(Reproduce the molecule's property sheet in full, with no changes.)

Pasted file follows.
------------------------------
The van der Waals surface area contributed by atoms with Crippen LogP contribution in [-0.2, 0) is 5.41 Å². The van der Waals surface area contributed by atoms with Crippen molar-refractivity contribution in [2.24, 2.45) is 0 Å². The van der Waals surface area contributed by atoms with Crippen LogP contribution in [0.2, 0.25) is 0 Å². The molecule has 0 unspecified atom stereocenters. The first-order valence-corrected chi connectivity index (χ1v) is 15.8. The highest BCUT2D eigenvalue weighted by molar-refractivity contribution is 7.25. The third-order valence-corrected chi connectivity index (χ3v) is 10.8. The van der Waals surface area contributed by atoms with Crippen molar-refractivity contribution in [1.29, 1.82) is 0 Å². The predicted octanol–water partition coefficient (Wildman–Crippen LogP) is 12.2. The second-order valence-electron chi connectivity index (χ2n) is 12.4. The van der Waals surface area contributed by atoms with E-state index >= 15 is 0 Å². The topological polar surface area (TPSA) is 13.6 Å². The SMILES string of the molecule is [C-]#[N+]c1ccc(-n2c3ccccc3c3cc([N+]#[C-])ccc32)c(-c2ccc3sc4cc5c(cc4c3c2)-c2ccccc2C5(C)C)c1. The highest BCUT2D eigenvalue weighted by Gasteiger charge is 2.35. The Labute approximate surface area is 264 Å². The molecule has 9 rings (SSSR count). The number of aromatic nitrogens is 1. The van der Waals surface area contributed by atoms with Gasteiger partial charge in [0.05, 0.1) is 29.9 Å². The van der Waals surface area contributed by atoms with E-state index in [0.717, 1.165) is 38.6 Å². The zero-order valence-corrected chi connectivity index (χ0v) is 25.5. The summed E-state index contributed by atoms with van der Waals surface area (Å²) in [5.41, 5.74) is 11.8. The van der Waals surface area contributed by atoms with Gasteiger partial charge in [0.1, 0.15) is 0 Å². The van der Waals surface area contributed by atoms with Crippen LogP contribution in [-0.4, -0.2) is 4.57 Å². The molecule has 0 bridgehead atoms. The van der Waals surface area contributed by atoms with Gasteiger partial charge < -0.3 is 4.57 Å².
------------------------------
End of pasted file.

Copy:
The van der Waals surface area contributed by atoms with Crippen LogP contribution in [-0.2, 0) is 5.41 Å². The van der Waals surface area contributed by atoms with Crippen molar-refractivity contribution in [2.24, 2.45) is 0 Å². The van der Waals surface area contributed by atoms with Crippen LogP contribution in [0.2, 0.25) is 0 Å². The molecule has 0 unspecified atom stereocenters. The first-order valence-corrected chi connectivity index (χ1v) is 15.8. The highest BCUT2D eigenvalue weighted by molar-refractivity contribution is 7.25. The third-order valence-corrected chi connectivity index (χ3v) is 10.8. The van der Waals surface area contributed by atoms with Crippen molar-refractivity contribution in [1.29, 1.82) is 0 Å². The predicted octanol–water partition coefficient (Wildman–Crippen LogP) is 12.2. The second-order valence-electron chi connectivity index (χ2n) is 12.4. The van der Waals surface area contributed by atoms with E-state index >= 15 is 0 Å². The topological polar surface area (TPSA) is 13.6 Å². The SMILES string of the molecule is [C-]#[N+]c1ccc(-n2c3ccccc3c3cc([N+]#[C-])ccc32)c(-c2ccc3sc4cc5c(cc4c3c2)-c2ccccc2C5(C)C)c1. The highest BCUT2D eigenvalue weighted by Gasteiger charge is 2.35. The Labute approximate surface area is 264 Å². The molecule has 9 rings (SSSR count). The number of aromatic nitrogens is 1. The van der Waals surface area contributed by atoms with Gasteiger partial charge in [0.05, 0.1) is 29.9 Å². The van der Waals surface area contributed by atoms with E-state index in [0.717, 1.165) is 38.6 Å². The zero-order valence-corrected chi connectivity index (χ0v) is 25.5. The summed E-state index contributed by atoms with van der Waals surface area (Å²) in [5.41, 5.74) is 11.8. The van der Waals surface area contributed by atoms with Gasteiger partial charge in [0.1, 0.15) is 0 Å². The van der Waals surface area contributed by atoms with Crippen LogP contribution in [-0.4, -0.2) is 4.57 Å². The molecule has 0 bridgehead atoms. The van der Waals surface area contributed by atoms with Gasteiger partial charge < -0.3 is 4.57 Å².